Much lighter than steel, while offering excellent resistance to corrosion and stress, aluminium has played a predominant role in the transport industry from the time of its industrialization.
Lighter for aircraft and spacecraft
For civil and military aircraft, as for space launchers and spacecraft, too heavy a structure penalizes the payload and fuel load. Eliminating surplus kilos has always been a key priority of the sector since the very beginnings of aviation.
Offering very high mechanical strength for a very restricted weight, aluminium is used to design lighter flying machines or satellites while remaining very sturdy and remarkably durable over time.
Albeit in competition with carbon fibre composites, aluminium today is still the reference material for the aeronautical and aerospace industry.
Growing importance in the automotive industry
Closer to our daily uses, aluminium is also helping make steady improvements in the automotive industry. The proportion of aluminium in land vehicles has constantly increased over the years, endowing them with numerous advantages:
Lighter to reduce fuel consumption
Better road-holding and fewer accidents
Easier recycling of vehicles
Ships and trains: towards high speed
Aluminium has been used in the shipbuilding and rail industries since the end of the 19th century to reduce the weight of vehicles, lower their centre of gravity and thereby improve their performance for the same mechanical strength.
Weight reduction combined with better motorization has enabled the development of high-speed trains and ships that can carry large numbers of passengers. Aluminium is thus integral to the performance of high-speed trains or rapid ferries.
Diverse uses, from our everyday domestic lives to the most demanding industries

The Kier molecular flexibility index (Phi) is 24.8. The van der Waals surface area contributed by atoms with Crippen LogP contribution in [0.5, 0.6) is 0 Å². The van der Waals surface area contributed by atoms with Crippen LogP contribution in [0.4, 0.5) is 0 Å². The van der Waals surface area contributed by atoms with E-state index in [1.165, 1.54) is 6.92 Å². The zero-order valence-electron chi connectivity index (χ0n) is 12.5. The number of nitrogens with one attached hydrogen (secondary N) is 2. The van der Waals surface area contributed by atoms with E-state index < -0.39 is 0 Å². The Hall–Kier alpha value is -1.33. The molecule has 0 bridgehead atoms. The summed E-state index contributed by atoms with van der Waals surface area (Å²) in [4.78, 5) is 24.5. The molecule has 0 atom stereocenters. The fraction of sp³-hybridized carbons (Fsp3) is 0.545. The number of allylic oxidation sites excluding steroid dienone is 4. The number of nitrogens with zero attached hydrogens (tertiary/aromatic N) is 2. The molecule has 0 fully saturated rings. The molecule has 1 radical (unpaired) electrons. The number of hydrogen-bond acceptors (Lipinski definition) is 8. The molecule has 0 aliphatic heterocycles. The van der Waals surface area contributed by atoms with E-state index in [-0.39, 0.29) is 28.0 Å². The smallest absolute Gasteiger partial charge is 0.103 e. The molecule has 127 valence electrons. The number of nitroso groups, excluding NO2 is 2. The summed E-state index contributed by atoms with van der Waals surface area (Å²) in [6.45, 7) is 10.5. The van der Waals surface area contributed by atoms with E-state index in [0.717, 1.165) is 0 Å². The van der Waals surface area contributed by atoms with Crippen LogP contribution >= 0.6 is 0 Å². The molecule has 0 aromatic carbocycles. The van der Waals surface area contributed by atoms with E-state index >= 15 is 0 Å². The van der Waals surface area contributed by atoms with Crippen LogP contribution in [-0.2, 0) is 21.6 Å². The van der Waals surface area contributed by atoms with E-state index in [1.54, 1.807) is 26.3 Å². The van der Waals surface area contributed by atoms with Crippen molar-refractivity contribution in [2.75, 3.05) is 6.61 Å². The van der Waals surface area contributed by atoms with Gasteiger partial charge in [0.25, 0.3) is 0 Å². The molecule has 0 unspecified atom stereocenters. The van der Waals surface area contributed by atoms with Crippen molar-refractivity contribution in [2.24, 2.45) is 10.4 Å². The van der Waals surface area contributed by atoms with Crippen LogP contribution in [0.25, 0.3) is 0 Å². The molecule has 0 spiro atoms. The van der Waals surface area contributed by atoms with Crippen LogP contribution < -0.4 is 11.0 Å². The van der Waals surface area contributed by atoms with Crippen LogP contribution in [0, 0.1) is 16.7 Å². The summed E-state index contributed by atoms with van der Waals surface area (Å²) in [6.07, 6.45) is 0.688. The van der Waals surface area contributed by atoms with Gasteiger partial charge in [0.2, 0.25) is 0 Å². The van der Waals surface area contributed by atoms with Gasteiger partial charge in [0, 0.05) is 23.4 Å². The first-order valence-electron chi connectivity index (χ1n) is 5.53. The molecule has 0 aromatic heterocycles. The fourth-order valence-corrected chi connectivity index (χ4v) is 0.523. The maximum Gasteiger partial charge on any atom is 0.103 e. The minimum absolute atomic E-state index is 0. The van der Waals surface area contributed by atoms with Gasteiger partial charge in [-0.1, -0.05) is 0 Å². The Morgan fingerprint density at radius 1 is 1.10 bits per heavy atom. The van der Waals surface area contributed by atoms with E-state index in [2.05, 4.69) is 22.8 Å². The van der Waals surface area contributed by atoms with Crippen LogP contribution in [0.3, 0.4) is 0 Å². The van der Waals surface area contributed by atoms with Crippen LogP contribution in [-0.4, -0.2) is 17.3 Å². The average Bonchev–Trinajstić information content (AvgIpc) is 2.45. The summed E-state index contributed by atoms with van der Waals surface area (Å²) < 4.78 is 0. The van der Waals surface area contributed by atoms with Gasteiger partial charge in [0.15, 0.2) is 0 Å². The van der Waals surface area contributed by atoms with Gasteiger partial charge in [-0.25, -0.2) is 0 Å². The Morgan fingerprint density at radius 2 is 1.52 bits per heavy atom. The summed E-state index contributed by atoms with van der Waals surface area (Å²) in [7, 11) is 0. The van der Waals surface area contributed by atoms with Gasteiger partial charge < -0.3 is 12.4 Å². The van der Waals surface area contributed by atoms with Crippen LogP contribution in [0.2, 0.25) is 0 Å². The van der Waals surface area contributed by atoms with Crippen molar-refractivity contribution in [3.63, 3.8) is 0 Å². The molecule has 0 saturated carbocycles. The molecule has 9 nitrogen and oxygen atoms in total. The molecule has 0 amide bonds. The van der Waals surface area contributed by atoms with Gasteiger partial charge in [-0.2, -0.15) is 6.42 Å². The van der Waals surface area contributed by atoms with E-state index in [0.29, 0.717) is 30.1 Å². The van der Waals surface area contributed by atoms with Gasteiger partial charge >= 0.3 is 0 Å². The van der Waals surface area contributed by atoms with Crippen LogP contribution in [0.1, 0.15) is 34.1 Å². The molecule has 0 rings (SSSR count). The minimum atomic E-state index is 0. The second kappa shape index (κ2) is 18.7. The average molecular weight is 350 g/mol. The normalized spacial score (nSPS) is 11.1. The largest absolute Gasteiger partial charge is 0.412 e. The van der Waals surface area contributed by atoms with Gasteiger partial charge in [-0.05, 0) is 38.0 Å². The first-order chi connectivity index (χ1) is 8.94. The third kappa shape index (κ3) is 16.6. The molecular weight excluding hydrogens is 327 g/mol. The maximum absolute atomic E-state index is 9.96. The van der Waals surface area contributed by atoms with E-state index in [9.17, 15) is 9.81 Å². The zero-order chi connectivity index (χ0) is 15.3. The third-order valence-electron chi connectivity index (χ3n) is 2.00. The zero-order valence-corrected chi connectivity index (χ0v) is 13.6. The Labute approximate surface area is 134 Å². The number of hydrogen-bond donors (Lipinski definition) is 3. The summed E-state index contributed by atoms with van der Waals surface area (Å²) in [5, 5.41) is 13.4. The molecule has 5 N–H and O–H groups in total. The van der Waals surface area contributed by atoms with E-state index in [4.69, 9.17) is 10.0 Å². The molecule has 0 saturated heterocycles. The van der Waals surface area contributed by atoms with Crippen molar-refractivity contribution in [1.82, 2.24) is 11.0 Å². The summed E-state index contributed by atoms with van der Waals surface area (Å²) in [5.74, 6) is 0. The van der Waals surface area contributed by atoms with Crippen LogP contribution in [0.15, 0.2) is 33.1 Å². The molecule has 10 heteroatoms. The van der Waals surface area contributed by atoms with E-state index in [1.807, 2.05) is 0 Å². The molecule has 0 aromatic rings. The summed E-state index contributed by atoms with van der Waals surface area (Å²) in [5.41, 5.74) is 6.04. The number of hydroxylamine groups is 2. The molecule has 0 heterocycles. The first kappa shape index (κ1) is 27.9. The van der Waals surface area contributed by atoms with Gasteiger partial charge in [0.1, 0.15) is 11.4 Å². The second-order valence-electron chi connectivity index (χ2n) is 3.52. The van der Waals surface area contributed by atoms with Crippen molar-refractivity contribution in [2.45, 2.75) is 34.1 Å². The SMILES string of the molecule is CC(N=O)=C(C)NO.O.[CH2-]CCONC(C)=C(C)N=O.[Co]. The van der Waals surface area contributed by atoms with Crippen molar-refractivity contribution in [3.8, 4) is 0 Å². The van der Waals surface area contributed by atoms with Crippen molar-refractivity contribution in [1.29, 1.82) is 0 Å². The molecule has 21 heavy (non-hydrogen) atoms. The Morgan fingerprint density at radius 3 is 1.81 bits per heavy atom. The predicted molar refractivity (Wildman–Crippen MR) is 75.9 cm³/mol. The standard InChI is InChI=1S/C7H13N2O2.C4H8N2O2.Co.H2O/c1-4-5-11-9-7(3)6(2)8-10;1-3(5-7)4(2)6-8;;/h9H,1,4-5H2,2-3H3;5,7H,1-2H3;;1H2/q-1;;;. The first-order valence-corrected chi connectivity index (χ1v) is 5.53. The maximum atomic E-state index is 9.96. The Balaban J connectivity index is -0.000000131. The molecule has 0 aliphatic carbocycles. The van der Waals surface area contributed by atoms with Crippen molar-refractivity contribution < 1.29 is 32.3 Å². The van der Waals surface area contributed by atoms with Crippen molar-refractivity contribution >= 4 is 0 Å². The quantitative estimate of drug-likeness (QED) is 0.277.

Corrosion-resistant, impermeable to air, water, ultraviolet and microorganisms, electrically conductive and particularly strong, aluminium is an ideal product for a multitude of uses. The truth of the matter is that it is found literally everywhere in our everyday life and in cutting-edge industries.
In food processing and packaging
Our most common and conscious contact with aluminium is in our kitchens. In addition to aluminium foil, this material is found in:
- Food-grade containers,
- Cardboard cartons,
- Drink cans,
- Coffee capsules,
- Jar lids.
It is obviously omnipresent in the kitchen, both in utensils and in saucepans or household appliances.
Ideal for packaging, aluminium is used in many fields unrelated to food: sprays, paint, pharmaceutical products, etc.
Did you know?
Aluminium is the second most-used metal on earth, after steel. However, it is much easier to recycle, without impairing its quality or properties.
Power transmission, everyday items and other uses
A better electrical conductor than copper, aluminium is slowly but surely becoming a reference for high-voltage line equipment, transformer windings or underground and submarine cables. As it is also lighter and stronger than conventional materials, aluminium could impose itself as the new standard in the electrical or even electronic industry.
On a day-to-day basis, aluminium is a light and strong metal, but also relatively inexpensive, used to design affordable products for everyone. Unwrought, rolled or extruded, it is found in computer or telephone casings, bicycle frames, bolts and screws, decorative items, home furnishings or camping equipment.